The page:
§ Mr. Austin Mitchell
To ask the Chancellor of the Exchequer what steps the Government propose to take to stop insider trading; and if he will introduce legislation(a) requiring public companies to notify their shareholders of significant changes in their circumstances to reach them not later than the information is released to the stock exchange and (b) prohibiting meetings with representatives of such companies by investment analysts able to acquire information about a company which is not made available earlier or at exactly the same time to all the company's private shareholders.
§ Mr. Nelson
Insider dealing has been illegal since 1980. The Criminal Justice Bill which is currently before Parliament will replace the existing legislation and bring our law on insider dealing into line with the EC directive on the subject.
Requirements already exist to ensure that information relating to significant changes in the circumstances of a company which is listed on the stock exchange is made available to the company's actual and potential shareholders: a company must make available to the public any information necessary to enable shareholders and the public to appraise the position of the company and 113W to avoid the establishment of a false market. By virtue of part IV of the Financial Services Act, this requirement has statutory effect.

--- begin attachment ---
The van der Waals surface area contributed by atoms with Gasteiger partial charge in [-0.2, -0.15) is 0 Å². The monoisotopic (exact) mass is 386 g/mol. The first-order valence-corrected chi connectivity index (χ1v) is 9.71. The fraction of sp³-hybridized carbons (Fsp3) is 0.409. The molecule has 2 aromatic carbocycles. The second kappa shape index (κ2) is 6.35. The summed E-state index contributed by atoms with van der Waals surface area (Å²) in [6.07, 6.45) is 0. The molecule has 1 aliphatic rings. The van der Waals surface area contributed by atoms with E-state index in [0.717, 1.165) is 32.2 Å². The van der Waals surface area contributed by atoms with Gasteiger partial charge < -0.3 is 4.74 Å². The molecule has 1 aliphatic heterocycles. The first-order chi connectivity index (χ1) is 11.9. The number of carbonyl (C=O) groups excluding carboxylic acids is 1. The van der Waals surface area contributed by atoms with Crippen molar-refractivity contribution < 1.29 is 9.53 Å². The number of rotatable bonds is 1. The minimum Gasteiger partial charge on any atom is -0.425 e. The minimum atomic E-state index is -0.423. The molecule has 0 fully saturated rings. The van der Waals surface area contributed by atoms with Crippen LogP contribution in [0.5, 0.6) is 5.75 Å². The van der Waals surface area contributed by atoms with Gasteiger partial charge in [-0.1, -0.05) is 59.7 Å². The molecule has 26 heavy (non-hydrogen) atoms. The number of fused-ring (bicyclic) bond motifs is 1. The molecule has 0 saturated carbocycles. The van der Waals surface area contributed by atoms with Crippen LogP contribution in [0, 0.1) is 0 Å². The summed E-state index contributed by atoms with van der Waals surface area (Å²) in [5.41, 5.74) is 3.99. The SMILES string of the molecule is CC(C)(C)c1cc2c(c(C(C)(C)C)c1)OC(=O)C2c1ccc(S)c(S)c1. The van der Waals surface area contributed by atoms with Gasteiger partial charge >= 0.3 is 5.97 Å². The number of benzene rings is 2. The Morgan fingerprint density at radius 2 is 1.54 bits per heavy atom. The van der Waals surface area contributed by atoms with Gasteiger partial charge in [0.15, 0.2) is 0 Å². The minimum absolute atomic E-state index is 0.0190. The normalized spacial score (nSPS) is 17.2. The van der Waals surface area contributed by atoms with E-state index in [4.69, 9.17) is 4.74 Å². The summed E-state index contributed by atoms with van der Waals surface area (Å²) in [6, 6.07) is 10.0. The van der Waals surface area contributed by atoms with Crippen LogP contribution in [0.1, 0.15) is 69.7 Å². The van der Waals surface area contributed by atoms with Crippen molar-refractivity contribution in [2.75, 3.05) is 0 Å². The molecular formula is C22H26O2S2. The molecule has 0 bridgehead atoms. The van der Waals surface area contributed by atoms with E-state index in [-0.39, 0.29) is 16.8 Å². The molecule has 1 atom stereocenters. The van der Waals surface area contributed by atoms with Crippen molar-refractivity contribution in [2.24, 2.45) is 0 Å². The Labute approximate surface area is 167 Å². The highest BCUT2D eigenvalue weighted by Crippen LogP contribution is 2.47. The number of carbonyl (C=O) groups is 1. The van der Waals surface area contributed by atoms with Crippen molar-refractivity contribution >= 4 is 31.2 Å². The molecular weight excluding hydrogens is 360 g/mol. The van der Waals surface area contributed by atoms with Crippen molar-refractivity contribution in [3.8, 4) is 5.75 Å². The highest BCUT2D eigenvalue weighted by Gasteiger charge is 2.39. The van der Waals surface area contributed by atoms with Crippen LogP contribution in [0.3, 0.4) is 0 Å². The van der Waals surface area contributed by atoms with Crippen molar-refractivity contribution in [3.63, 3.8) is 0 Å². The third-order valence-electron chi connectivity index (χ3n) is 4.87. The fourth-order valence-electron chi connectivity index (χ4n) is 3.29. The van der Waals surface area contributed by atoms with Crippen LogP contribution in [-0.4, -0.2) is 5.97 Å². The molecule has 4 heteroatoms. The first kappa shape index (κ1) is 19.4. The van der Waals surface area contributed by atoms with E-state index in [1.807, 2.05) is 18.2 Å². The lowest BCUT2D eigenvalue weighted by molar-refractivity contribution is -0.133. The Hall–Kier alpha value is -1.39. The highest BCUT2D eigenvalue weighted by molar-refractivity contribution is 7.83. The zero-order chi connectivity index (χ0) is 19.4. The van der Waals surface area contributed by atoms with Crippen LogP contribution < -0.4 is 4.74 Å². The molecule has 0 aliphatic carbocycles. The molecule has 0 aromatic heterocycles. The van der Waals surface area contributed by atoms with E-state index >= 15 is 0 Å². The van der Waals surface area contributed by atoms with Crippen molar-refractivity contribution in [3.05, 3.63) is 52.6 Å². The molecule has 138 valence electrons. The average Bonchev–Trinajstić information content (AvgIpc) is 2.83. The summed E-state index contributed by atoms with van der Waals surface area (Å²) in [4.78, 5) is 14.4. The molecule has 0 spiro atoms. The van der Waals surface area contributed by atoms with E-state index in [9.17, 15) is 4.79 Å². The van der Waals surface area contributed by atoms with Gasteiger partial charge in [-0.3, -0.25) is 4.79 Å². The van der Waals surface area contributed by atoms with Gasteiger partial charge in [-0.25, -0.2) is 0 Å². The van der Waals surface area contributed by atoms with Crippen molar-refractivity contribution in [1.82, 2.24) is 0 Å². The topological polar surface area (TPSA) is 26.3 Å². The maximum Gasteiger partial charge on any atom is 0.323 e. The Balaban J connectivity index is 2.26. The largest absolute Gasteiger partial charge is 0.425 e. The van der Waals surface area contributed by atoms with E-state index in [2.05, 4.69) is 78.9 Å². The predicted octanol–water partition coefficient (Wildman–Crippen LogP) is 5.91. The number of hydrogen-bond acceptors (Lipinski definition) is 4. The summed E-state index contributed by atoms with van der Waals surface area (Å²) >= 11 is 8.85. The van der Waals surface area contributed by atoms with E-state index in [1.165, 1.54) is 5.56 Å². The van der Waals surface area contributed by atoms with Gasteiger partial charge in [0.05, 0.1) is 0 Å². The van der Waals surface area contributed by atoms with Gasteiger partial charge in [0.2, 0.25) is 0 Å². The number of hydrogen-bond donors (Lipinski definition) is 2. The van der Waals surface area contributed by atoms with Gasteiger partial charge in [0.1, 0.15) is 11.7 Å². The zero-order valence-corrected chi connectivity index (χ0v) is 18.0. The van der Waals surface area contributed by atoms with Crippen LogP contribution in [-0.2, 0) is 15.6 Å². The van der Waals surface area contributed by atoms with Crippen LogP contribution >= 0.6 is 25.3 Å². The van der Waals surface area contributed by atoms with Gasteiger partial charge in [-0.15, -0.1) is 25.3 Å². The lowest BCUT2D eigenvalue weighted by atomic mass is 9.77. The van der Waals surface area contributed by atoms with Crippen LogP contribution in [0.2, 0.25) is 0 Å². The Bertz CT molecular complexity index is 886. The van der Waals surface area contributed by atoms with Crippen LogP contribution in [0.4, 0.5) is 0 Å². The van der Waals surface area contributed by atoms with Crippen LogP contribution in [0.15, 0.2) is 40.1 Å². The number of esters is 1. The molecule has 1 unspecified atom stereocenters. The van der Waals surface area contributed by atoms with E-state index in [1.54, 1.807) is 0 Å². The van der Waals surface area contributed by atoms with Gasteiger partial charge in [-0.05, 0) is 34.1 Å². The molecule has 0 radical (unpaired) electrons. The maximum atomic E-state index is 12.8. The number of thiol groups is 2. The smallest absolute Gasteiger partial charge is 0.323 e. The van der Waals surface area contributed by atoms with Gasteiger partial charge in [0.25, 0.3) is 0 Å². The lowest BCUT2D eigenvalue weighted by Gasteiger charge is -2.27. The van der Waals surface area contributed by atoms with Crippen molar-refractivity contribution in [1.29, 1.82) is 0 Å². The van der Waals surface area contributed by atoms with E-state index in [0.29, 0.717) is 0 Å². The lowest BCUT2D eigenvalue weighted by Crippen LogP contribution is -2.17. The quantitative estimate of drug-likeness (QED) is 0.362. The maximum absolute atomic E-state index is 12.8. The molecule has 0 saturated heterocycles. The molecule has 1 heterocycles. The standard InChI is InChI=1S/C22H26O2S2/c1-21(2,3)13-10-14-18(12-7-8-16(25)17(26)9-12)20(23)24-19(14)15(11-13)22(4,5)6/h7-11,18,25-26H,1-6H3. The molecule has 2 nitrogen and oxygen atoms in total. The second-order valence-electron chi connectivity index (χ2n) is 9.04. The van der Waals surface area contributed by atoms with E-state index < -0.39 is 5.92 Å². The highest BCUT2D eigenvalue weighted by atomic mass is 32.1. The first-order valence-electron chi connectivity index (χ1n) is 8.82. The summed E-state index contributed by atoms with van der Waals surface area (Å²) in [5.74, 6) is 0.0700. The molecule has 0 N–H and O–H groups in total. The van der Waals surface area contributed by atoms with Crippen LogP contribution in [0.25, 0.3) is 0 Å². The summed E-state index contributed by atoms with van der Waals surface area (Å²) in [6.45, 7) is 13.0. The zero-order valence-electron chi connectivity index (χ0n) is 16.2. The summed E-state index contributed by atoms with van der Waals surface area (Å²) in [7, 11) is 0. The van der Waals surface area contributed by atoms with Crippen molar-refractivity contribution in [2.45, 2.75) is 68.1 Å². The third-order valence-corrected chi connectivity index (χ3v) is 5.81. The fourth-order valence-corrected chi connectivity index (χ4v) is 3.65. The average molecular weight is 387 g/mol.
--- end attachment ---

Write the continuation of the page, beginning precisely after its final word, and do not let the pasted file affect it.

Such information is notified by companies to the stock exchange which has arrangements for disseminating it through news vendors and press agencies. Information may also be given directly by a company to news vendors, press agencies and others at the same time as it is given to the stock exchange.
The Government believe that contact between a company and investment analysts and institutional investors can play a useful and valuable role in improving their understanding of its businesses and strategies. Information which should be the subject of a public announcement should not be disclosed at such meetings.